I also started learning about pen making, especially from the different forums in the net, most important one being www.penturners.org and slowly started turning pens from ready to use kits. The forums also helped me post about my progress and the initial words of appreciation literally whetted my appetite, turning the hobby into a full-blown passion.
In the parlance of pen turning the so-called kit-pens are considered “basic”, “kitless pens” are considered to be the ones for more experienced pen makers! So, l shifted to kitless and continued to enjoy the freedom, limited only by own imagination.
I have a small hobby workshop, set inside a ten by ten room inside my garage space. Equipment and tools are low cost Chinese ones. For a family man to set aside those three or so lac Rupees solely for own hobby had become a bone of contention at one point of time, however we moved on from there.
Slowly l moved on to making the fountain pen in entirety – clips and trims, et all, and fitting them with standard nibs and converters. That is supposed to be the mark of a full-grown pen maker by some!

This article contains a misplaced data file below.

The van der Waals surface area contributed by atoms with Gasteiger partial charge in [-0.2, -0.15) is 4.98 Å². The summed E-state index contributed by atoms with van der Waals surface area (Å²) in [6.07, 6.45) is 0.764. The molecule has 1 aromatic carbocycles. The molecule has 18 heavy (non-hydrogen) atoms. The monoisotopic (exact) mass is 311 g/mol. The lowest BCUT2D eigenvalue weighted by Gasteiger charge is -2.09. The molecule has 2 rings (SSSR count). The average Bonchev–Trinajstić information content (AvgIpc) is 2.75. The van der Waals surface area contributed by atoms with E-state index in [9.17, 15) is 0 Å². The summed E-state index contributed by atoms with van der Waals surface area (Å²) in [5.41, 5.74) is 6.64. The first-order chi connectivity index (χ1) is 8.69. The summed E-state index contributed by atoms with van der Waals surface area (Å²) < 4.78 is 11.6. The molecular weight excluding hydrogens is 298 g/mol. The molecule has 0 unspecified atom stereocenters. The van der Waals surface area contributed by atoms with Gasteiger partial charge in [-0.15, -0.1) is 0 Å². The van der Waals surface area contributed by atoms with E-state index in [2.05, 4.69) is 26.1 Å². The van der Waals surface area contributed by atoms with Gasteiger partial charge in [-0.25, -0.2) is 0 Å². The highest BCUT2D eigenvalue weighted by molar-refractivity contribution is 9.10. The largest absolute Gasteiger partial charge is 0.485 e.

The fact that my creations were appreciated, earning me a position as an acknowledged turner was a vindication of my labour of love – something that has made my search for excellence even more exacting. As a matter of fact, when I am on leave, I spend much of my time in my workshop.
Q3. Tell us about the five pens that you have turned that are the closest to your heart?
Soumitra Sanyal: I really love all the pens that l have created, all of them are really very much loved. What is more, each of them is a way-point on my learning curve.
No, I don’t have any particular favourite pen – they are all my favourites.
Q4. What are you doing to share the knowledge that you have gained over the years? How many disciples do you have – people who will take your unique creativity and expertise forward?
Soumitra Sanyal: None. I have no disciples.
And the reason for not having one is not far to seek. Fountain making involves investments of time, money, premise and physical labour that push it automatically out of the reach of most aficionados, especially in India.